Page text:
Late last year we embarked on our most ambitious research programme ever, speaking to hundreds of senior clients in the world’s major consulting markets about their views on consultants.
The latest instalment of this, published last week, examines consulting firms’ strategies for growth. For the first time, we’ve taken consultants’ ideas about growth and asked clients what they think of them. Reactions are mixed. Analytics and big data? Roughly half the clients we questioned aren’t convinced: “It’s becoming a more talked-about issue, but it’s still quite a long way down our list of priorities.” Discounting? Only a sixth of clients would be swayed by a 20% rate cut; you have to cut a lot deeper to have a substantial impact on how much consulting they’re prepared to buy, so unless you’re comfortable with halving your fees (yes, halving them – it’s the point at which clients really start to get interested) then you might be better off not bothering.
But some of the sharpest intakes of breath came when we asked about account management. Clients, so many of whom used to be consultants, know what good account management looks like and know when they’re not getting it. “If the account management isn’t right, I’ll go somewhere else, even somewhere where they don’t have the same quality of solutions. The key thing is all about trust, transparency and team work – if any of these three things is missing the firm won’t deliver.” Only a quarter of the people we spoke to thought that the very best firms they worked with excelled in this respect.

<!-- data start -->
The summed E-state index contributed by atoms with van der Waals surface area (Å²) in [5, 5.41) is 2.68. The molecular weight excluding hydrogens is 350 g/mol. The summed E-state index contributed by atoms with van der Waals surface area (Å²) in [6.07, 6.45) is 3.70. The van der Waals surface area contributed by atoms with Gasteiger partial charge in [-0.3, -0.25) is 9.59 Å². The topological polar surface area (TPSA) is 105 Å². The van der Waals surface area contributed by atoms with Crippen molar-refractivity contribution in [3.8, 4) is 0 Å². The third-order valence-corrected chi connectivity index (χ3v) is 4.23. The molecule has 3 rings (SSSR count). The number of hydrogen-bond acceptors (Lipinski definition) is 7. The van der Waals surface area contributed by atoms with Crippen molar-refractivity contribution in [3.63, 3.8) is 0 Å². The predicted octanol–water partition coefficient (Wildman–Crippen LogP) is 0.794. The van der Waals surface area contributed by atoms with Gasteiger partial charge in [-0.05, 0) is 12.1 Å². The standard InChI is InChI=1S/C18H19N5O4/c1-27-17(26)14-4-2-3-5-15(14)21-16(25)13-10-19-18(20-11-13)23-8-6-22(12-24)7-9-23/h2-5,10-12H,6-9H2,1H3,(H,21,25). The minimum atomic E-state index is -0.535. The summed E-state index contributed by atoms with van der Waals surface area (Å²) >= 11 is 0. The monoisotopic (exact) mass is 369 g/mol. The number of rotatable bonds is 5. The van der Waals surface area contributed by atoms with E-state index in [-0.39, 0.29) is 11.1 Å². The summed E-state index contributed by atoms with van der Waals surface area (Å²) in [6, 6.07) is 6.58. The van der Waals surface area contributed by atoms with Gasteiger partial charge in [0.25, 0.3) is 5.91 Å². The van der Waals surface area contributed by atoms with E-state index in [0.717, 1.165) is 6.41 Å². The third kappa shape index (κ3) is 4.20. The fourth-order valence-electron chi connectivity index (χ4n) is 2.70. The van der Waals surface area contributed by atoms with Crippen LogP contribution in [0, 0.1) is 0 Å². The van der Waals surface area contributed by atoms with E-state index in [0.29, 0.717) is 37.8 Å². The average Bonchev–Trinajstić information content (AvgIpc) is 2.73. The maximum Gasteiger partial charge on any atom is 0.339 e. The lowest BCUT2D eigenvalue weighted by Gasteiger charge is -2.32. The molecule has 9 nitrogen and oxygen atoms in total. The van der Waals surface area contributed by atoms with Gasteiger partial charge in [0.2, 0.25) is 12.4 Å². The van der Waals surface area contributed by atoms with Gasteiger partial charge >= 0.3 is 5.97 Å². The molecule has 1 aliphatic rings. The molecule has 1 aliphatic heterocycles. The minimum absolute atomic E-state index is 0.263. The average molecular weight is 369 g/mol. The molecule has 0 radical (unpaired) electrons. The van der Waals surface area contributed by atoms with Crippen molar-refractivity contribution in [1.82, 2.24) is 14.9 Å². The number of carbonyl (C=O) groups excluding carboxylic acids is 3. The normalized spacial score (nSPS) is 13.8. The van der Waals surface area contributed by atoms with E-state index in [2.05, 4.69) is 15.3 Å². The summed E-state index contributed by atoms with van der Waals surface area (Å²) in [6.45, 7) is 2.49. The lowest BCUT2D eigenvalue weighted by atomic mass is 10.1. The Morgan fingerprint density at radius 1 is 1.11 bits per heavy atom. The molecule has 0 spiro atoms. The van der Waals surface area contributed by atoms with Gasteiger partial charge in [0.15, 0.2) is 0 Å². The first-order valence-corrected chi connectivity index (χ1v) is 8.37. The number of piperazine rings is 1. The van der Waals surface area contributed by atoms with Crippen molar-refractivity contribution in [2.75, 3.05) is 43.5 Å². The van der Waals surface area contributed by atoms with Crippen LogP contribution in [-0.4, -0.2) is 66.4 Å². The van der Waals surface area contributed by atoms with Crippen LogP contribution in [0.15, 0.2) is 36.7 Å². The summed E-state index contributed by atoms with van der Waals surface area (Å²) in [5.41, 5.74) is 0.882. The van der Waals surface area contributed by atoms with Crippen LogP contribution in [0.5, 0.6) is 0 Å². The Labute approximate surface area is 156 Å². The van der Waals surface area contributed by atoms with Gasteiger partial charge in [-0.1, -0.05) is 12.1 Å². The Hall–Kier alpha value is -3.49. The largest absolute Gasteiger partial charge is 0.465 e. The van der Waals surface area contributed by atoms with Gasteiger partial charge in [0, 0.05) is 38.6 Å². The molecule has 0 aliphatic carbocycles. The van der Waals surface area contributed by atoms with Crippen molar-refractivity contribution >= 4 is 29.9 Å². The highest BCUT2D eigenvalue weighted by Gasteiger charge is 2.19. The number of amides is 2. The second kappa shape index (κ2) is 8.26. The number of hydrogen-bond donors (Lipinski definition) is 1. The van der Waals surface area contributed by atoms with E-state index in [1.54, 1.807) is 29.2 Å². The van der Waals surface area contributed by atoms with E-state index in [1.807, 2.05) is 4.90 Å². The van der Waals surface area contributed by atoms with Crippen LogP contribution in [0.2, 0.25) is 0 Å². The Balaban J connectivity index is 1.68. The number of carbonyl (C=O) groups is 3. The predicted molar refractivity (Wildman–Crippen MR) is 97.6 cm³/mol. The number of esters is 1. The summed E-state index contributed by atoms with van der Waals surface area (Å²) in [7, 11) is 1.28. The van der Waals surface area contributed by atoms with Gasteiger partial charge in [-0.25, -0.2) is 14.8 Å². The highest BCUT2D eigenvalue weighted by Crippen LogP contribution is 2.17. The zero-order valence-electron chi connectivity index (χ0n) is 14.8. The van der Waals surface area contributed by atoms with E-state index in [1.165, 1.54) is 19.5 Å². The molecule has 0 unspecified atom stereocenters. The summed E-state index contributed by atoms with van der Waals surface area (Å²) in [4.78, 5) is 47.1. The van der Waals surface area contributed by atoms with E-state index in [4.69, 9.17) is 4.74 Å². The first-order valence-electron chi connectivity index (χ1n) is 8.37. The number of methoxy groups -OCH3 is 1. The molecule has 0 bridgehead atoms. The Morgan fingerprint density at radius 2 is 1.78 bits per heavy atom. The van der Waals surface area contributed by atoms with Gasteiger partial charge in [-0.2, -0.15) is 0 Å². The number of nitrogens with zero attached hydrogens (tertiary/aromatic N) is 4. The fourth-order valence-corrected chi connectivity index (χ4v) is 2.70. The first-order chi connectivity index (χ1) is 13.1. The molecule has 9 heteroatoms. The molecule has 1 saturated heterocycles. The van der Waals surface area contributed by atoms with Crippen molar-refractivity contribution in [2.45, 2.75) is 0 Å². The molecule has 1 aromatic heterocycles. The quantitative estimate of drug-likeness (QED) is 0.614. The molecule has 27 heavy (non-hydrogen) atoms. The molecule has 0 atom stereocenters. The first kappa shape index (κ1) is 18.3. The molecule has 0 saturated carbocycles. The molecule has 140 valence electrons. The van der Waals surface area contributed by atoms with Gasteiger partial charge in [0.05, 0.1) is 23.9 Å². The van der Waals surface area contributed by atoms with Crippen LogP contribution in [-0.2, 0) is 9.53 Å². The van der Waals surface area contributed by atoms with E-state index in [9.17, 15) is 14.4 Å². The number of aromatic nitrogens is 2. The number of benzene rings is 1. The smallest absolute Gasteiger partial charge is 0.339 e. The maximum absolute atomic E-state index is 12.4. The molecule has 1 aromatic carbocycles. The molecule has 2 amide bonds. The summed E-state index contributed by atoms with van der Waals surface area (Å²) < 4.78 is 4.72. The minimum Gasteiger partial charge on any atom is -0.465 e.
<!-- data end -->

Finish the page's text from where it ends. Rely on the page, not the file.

Quizzing people further on what they want has allowed us to derive five rules for account management. The best account management:
It’s the last which is perhaps the most important. Consulting is – famously, notoriously – a people business, yet clients complain a great deal about what they regard as the faceless nature of big firms: “They’re machines. I have to fall in with their way of working; there’s no flexibility.” They’d like to tap into the greater client-centricity of small firms, but they can’t because the latter lack the scale and global footprint clients need. Account management is where these two, otherwise mutually exclusive, facets come together: the individual fronts the organisation; the organisation backs the individual.
- Makes a client feel as though they are a consulting firm’s most important client
- Puts a familiar face on a consulting organisation (continuity is hugely important)
- Is a channel for ideas, not sales
- Is an open door to a firm’s wider expertise
- Bridges the gap between the individual and the corporate
It is therefore the key to how a big firm can look like a small firm, and that’s the best of all possible worlds.